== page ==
A cure for motor neurone disease – which killed Professor Stephen Hawking – has moved one step closer, scientists believe.
The cruel condition causes signals from motor neurone nerve cells in the brain and spinal cord to fail.
Motor neurones control crucial muscle activity and if they are damaged and break down some patients eventually find it impossible to walk or even speak.
Now researchers have found that another type of brain cell – thought to be harmless – could play a role in the disease, which is also known as ALS (amyotrophic lateral sclerosis).
There is currently no known cure for motor neurone disease. The cruel condition killed Professor Stephen Hawking, pictured
Glial cells under a microscope are now said to be ‘key players’ in motor neurone disease
Tests of cells from skin samples of patients with MND, also known as ALS, showed glial cells can damage motor neurones.
University of St Andrews researchers said glial cells normally support neurones in the brain and spinal cord.
They tested different combinations of glial cells and motor neurones grown together in the lab to test their discovery further.
They found glial cells from MND patients caused motor neurones of healthy people to stop producing the electrical signals needed to control muscles.
Pete Frates, the former college baseball star whose battle with ALS inspired the Ice Bucket Challenge, has passed away at the age of 34, his family announced Monday
In 2014 he launched the ALS Bucket Challenge, a viral sensation in which people dumped buckets of ice on themselves, donated to ALS research, and nominated friends to do the same. The challenge raised a whopping $200million worldwide. Frates pictured above participating in the challenge surrounded by his family
WHAT IS AMYOTROPHIC LATERAL SCLEROSIS?
ALS is an acronym for amyotrophic lateral sclerosis.
It is also referred to as motor neurone disease, or Lou Gehrig’s Disease after the US baseball player when he was diagnosed in 1939 at just 36 years old.
The disease is a rare condition that progressively damages parts of the nervous system.
It occurs when specialist nerve cells in the brain and spinal cord called motor neurones stop working properly – known as neurodegeneration.
Life expectancy for about half of those with the condition is three years from the start of symptoms.
However, some people may live for up to 10 years, and in rarer circumstances even longer.
The condition can affect adults of all ages, including teenagers, although this is extremely rare.
It’s usually diagnosed in people over 40, but most people with the condition first develop symptoms in their 60s. It affects slightly more men than women.
There’s currently no cure for motor neurone disease.
Treatment aims to make the person feel comfortable and have the best quality of life possible
It also tries to compensate for the progressive loss of bodily functions such as mobility, communication, swallowing and breathing.
Professor Gareth Miles, who helped lead the joint project, said: ‘We are very excited by these new findings.’
He added they ‘clearly point the finger at glial cells as key players in this devastating disease’.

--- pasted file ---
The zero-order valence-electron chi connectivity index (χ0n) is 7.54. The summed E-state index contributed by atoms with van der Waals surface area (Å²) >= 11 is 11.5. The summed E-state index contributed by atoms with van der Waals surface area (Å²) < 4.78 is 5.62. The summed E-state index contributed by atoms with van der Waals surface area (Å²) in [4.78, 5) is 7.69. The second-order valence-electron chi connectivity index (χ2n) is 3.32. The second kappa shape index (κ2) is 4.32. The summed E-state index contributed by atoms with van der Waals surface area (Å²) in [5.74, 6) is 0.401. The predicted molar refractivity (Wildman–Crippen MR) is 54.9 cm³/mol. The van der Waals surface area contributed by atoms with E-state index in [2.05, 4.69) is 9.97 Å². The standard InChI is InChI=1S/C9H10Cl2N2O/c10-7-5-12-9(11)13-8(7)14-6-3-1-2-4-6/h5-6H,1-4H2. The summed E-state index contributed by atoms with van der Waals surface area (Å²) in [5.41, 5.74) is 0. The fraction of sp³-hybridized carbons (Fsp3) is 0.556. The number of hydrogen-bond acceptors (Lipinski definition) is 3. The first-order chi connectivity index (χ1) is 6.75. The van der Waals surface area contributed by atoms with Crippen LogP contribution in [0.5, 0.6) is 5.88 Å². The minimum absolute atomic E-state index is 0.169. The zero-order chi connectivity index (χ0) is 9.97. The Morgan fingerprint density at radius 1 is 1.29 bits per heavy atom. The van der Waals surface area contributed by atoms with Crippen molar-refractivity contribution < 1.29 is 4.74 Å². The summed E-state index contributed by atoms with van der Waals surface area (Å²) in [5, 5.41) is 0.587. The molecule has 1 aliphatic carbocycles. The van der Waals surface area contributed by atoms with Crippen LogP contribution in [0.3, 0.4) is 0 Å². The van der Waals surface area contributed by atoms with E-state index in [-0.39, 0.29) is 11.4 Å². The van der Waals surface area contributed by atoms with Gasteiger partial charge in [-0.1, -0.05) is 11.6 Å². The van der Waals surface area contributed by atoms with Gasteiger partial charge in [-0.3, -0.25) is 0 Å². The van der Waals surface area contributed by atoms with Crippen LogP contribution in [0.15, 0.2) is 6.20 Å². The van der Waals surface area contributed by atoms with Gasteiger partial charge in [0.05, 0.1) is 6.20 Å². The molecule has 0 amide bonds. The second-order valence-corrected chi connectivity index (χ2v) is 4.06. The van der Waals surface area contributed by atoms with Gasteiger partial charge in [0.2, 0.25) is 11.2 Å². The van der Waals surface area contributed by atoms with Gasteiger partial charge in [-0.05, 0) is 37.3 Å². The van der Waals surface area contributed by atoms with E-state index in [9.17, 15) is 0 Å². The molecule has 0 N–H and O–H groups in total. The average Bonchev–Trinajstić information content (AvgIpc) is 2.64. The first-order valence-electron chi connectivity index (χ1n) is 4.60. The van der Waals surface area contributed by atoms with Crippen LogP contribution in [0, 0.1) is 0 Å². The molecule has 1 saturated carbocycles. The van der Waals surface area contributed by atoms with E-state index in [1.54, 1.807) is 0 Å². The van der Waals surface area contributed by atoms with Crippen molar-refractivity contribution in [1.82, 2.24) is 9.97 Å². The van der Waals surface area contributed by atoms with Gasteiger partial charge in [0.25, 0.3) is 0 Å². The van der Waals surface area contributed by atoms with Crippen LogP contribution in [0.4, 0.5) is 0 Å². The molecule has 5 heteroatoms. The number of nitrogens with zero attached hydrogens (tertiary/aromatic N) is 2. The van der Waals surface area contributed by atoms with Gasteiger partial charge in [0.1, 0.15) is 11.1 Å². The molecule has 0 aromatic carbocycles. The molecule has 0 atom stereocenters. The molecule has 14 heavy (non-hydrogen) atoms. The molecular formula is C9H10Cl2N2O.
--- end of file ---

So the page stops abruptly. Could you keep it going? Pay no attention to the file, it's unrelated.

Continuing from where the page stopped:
Professor Miles said: ‘Interestingly, the negative influence of glial cells seems to prevent motor neurones from fulfilling their normal roles, even before the motor neurones show signs of dying.
‘We hope that this new information highlights targets for the development of much-needed treatments and ultimately a cure for MND.’
Almost 15,000 Americans have ALS. The NHS says there are about 5,000 people in the UK living with a motor neurone disease.
The research, which involved a team from the University of Edinburgh, was funded by the Motor Neurone Disease Association, MND Scotland and the Medical Research Council and Dementia Research Institute, Edinburgh.
The results were published in the scientific journal Glia.
Dr Brian Dickie, director of research at the Motor Neurone Disease Association, said: ‘The human brain has at least as many support cells, called glial cells, as it does neurons.
‘Whilst glial cells usually play a nurturing and supportive role, research has shown that they may accidentally play a role in a number of neurological diseases including motor neurone disease by affecting the speed at which the disease spreads though the central nervous system – a little like the way the strength of the wind can inadvertently fan the flames of the forest fire.
‘The researchers have shown that a particular type of glial cell known as an astrocyte appears to impede the action of motor neurons, which then become progressively dysfunctional.
‘Further research will be needed to show that the effects seen in cells grown in the lab are also happening in people with motor neurone disease.
‘If so, then it could open up promising new approaches aimed at slowing the progression of the disease.’
ALS is a neurodegenerative disease that effects the muscles used for walking and talking. Patients have a life expectancy of about three to 10 years.
But the world-renowned physicist Professor Hawking lived with the disease for more than five decades before his death in 2018.
The cause of ALS is not known, but scientific studies suggests that both genetics and environment play a role in the development.
The discovery comes after Pete Frates, the former college baseball star whose battle with ALS inspired the Ice Bucket Challenge, died last week at the age of 34.
Frates, of Massachusetts, was a symbol of hope for people with ALS and helped raised awareness and over $200million for research on the neurodegenerative disease that weakens muscles and impacts movement.